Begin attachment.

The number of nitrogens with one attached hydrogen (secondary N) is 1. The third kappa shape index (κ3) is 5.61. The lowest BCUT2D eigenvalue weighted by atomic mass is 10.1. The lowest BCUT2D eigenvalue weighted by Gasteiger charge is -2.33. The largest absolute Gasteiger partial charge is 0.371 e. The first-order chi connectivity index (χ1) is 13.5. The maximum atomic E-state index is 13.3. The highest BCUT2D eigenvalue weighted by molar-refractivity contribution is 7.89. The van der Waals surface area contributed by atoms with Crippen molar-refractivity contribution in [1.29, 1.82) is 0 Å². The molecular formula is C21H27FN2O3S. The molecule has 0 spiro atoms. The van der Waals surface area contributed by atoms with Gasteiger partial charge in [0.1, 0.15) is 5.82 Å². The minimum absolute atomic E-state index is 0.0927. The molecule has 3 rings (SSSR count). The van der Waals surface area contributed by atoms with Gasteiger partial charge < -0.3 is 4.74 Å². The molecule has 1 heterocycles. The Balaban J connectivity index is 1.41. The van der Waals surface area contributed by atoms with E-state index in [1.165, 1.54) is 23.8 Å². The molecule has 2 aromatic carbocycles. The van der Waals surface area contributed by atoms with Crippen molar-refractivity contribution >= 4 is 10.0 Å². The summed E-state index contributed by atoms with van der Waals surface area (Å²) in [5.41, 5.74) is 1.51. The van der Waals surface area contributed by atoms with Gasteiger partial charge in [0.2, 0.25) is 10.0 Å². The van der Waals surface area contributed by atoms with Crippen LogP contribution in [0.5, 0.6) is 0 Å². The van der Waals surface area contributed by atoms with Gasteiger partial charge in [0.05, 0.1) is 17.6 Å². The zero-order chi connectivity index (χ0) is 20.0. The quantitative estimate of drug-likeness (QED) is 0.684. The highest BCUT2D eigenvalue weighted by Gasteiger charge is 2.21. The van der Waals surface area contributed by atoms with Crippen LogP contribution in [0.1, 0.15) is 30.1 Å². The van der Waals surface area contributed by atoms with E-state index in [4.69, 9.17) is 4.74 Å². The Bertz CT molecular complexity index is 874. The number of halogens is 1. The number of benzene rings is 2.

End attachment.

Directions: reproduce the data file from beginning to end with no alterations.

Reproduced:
The number of nitrogens with one attached hydrogen (secondary N) is 1. The third kappa shape index (κ3) is 5.61. The lowest BCUT2D eigenvalue weighted by atomic mass is 10.1. The lowest BCUT2D eigenvalue weighted by Gasteiger charge is -2.33. The largest absolute Gasteiger partial charge is 0.371 e. The first-order chi connectivity index (χ1) is 13.5. The maximum atomic E-state index is 13.3. The highest BCUT2D eigenvalue weighted by molar-refractivity contribution is 7.89. The van der Waals surface area contributed by atoms with Crippen molar-refractivity contribution in [1.29, 1.82) is 0 Å². The molecular formula is C21H27FN2O3S. The molecule has 0 spiro atoms. The van der Waals surface area contributed by atoms with Gasteiger partial charge in [0.1, 0.15) is 5.82 Å². The minimum absolute atomic E-state index is 0.0927. The molecule has 3 rings (SSSR count). The van der Waals surface area contributed by atoms with Gasteiger partial charge < -0.3 is 4.74 Å². The molecule has 1 heterocycles. The Balaban J connectivity index is 1.41. The van der Waals surface area contributed by atoms with E-state index in [1.165, 1.54) is 23.8 Å². The molecule has 2 aromatic carbocycles. The van der Waals surface area contributed by atoms with Crippen molar-refractivity contribution >= 4 is 10.0 Å². The summed E-state index contributed by atoms with van der Waals surface area (Å²) in [5.41, 5.74) is 1.51. The van der Waals surface area contributed by atoms with Gasteiger partial charge in [0.2, 0.25) is 10.0 Å². The van der Waals surface area contributed by atoms with Crippen LogP contribution in [0.5, 0.6) is 0 Å². The van der Waals surface area contributed by atoms with Gasteiger partial charge in [0.05, 0.1) is 17.6 Å². The zero-order chi connectivity index (χ0) is 20.0. The quantitative estimate of drug-likeness (QED) is 0.684. The highest BCUT2D eigenvalue weighted by Gasteiger charge is 2.21. The van der Waals surface area contributed by atoms with Crippen LogP contribution in [0.1, 0.15) is 30.1 Å². The van der Waals surface area contributed by atoms with E-state index in [4.69, 9.17) is 4.74 Å². The Bertz CT molecular complexity index is 874. The number of halogens is 1. The number of benzene rings is 2.